Woodcreepers

(Dendrocolaptidae)

Class Aves Order Passeriformes Suborder Tyranni (Suboscines) Family Dendrocolaptidae

Thumbnail description

Non-migratory, plain-colored songbirds that forage for invertebrates on the bark surface of trees

Size

Body length ranges from 5.5-14 in (14-36 cm)

Number of genera, species

13 genera; 52 species

Habitat

Occurs in many types of humid tropical and montane forests and brushlands

Conservation status

Vulnerable: 1 species

Distribution

Occurs throughout the tropics of Central and South America, ranging from southern Mexico to northern Argentina

Distribution

Occurs throughout the tropics of Central and South America, ranging from southern Mexico to northern Argentina

Evolution and systematics

The woodcreepers (Dendrocolaptidae) are a family of songbirds within the extremely diverse order of perching birds (Passeriformes). They are believed to be most closely related to the ovenbirds (Furnariidae), ant thrushes (Formicariidae), cotingas (Cotingidae), manakins (Pipridae), and tyrant flycatchers (Tyrannidae). Some avian systematists, however, consider the Dendrocolaptidae to be a subfamily of the Furnariidae (naming them as Dendrocolapinae). The wood-creepers resemble the creepers (Certhiidae), a Northern Hemisphere family, but this resemblance is because of convergent evolution, as the families are not closely related. The woodcreepers are divided into 13 genera and 52 species (depending on the taxonomic treatment).

Physical characteristics

Woodcreepers have a body length that can range from 5.5 to 14 in (14-36 cm). They have a rather slim body, long rounded wings, and a long graduated tail with 12 outer feathers (or retrices). The shafts of the tail feathers project beyond the broad vanes as sharp, downward-curving spines. The legs of woodcreepers are short and the feet are strong, with long toes and strong claws. The bill varies greatly in size and shape, ranging from a 3-in (7 cm) long, strongly down-curved, sickle-shaped bill at one extreme, to a short, laterally compressed bill at the other. The plumage is typically dull brown, brownish olive, brownish red, or brownish yellow, and is usually striped, banded, or spotted. The sexes have a similar external anatomy and coloration.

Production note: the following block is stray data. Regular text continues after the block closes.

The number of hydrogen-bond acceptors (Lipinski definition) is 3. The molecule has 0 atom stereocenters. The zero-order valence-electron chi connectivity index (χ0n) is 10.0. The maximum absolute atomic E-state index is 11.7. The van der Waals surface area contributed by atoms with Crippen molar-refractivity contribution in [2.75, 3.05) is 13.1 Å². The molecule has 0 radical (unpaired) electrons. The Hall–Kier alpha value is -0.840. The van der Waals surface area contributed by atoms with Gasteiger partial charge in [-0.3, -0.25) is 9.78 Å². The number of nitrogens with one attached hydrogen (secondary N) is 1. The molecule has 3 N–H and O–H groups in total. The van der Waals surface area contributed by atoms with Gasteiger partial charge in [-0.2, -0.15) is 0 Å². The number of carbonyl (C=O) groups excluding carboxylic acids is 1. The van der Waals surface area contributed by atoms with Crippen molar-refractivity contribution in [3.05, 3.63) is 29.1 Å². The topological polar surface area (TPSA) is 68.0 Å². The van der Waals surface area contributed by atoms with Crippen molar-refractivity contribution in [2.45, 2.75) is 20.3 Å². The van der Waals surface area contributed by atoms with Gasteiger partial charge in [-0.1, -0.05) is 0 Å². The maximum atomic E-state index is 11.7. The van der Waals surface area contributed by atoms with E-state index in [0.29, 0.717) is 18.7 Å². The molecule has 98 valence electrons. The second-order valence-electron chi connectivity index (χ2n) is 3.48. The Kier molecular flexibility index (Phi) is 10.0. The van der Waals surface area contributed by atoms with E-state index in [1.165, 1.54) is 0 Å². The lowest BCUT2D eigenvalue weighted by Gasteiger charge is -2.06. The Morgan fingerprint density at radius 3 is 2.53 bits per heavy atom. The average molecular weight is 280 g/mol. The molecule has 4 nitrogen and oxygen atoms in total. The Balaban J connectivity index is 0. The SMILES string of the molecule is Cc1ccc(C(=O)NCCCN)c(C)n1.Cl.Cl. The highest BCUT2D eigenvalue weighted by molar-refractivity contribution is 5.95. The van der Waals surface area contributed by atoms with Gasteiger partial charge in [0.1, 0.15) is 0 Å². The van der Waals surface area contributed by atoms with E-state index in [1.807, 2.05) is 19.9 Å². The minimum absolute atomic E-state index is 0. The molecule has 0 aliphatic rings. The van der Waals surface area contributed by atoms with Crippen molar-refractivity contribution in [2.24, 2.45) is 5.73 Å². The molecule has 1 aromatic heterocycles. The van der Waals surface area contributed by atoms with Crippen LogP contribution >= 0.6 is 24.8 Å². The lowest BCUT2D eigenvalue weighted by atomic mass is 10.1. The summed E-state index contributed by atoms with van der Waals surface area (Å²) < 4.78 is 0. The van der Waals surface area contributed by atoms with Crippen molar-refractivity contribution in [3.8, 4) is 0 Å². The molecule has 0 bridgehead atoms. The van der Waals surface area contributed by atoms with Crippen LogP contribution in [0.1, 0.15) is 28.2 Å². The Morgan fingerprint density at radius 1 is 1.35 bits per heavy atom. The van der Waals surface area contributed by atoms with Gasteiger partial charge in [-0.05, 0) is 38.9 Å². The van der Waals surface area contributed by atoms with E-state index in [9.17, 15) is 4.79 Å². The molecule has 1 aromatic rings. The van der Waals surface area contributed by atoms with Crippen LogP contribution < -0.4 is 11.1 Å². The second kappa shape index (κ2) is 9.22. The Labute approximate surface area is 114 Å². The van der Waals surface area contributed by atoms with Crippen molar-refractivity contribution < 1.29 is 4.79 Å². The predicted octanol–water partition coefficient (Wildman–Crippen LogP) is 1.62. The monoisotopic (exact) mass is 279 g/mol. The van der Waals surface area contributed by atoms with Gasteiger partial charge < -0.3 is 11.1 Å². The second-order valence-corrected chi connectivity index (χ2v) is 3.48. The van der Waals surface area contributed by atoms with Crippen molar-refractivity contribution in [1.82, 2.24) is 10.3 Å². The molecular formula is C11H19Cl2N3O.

Distribution

Woodcreepers occur throughout the tropics of Central and South America, ranging from southern Mexico to northern Argentina. The greatest richness of species occurs in tropical Amazonia.

Habitat

Woodcreepers occur in many types of humid tropical and montane forests and brushlands.

A red-billed scythebill (Campylorhamphus trochilirostris) forages for insects on a tree trunk. (Photo by Doug Wechsler/VIREO. Reproduced by permission.)

Behavior

Woodcreepers are non-migratory birds, remaining all year within their general breeding area. They do not form flocks, but some species live in pairs all year. Some species associate with mixed-species foraging flocks of other species. Wood-creepers roost at night, always singly, in natural tree-cavities or old woodpecker holes. Their songs are pure, simple, clear melodies. Often the song is a soft trill or a long sequence of loud, ringing, similar tones. They sing mostly at dusk, often while feeding.